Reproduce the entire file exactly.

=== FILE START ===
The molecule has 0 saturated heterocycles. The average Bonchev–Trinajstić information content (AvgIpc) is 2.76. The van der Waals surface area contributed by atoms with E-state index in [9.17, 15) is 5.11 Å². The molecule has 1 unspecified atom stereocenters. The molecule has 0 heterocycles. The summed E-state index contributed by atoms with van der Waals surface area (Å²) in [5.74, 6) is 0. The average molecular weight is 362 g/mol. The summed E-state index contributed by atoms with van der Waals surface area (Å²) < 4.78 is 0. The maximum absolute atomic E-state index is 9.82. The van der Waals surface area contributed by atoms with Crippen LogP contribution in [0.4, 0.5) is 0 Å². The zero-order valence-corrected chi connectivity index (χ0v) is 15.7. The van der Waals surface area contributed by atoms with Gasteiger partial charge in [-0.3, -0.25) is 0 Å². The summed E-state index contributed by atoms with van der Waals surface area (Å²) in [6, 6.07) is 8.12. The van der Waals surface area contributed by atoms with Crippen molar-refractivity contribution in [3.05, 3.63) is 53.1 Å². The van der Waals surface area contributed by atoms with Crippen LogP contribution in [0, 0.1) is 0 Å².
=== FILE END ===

The molecule has 0 saturated heterocycles. The average Bonchev–Trinajstić information content (AvgIpc) is 2.76. The van der Waals surface area contributed by atoms with E-state index in [9.17, 15) is 5.11 Å². The molecule has 1 unspecified atom stereocenters. The molecule has 0 heterocycles. The summed E-state index contributed by atoms with van der Waals surface area (Å²) in [5.74, 6) is 0. The average molecular weight is 362 g/mol. The summed E-state index contributed by atoms with van der Waals surface area (Å²) < 4.78 is 0. The maximum absolute atomic E-state index is 9.82. The van der Waals surface area contributed by atoms with Crippen LogP contribution in [0.4, 0.5) is 0 Å². The zero-order valence-corrected chi connectivity index (χ0v) is 15.7. The van der Waals surface area contributed by atoms with Gasteiger partial charge in [-0.3, -0.25) is 0 Å². The summed E-state index contributed by atoms with van der Waals surface area (Å²) in [6, 6.07) is 8.12. The van der Waals surface area contributed by atoms with Crippen molar-refractivity contribution in [3.05, 3.63) is 53.1 Å². The van der Waals surface area contributed by atoms with Crippen LogP contribution in [0, 0.1) is 0 Å².